Although I spent most of my youth immersed in this ecosystem of abundance and welcomeness, I struggled to find a sense of belonging in American outdoor culture for a long time. I didn’t consider myself an athlete because I didn’t play sports growing up, didn’t have trophies, or records or any other claim to my name. I didn’t even consider myself outdoorsy because the ways I interacted with the outdoors never felt validated by American culture. As a teenager in Michigan, I begrudgingly joined my mom for our afternoon walks. I remember her picking flowers, creating the most elaborate bouquets to bring home and fill our space with joy and color. I also remember being ashamed of this and hoping no one from school saw me. I would ask myself. “Why can’t we camp or own a boat instead? Why can’t we go for a hike in a national park instead of walking around the neighborhood?”

As I grew up, I continued to chase a very specific idea of outdoorsy: I slowly acquired the “right” gear, climbed the “right” mountains and learned the “right” skills. I saved up money to take a mountaineering course in Patagonia, Chile. While taking the course, I suffered through the uphills and was the last one on the downhills. I thought hardship and suffering were a rite of passage, and that on the other side of these challenges, I would finally be accepted in the outdoor community. On one of the harder days of hiking, my Chilean instructor Felipe passed down a token of wisdom that has stayed with me to this day: it’s just walking.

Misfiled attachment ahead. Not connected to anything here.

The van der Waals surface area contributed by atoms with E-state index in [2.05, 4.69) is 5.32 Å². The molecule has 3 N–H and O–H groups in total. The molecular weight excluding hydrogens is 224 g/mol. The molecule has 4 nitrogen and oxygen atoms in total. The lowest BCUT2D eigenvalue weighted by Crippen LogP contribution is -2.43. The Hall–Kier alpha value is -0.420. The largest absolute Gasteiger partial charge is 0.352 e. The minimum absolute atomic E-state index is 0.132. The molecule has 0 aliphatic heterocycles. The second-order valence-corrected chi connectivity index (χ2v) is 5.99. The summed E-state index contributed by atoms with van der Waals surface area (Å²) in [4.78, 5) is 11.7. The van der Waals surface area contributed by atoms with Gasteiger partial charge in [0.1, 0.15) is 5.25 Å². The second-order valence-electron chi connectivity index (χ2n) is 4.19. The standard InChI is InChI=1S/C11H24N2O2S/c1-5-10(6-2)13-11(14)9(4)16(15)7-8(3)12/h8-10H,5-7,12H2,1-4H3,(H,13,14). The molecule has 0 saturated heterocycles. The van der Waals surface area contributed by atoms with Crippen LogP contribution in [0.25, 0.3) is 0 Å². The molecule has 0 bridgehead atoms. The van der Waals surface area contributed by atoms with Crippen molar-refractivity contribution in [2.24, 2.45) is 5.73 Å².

What we were doing on this course was simply going for a walk; just spending time outside. Every time he jokingly said this, I felt a wave of calmness wash over me. Walking was something I knew how to dosomething I had been doing all my life, with my family. Suddenly the family practice that had brought me so much shame as a teenager filled me with pride.

Many years have passed since that day in Chile, and I am doing more and more unlearning and growing in my beliefs of who belongs outdoors. I think it is paramount to reject exclusionary narratives and advocate for access to the outdoors for all. I believe it is a basic human right.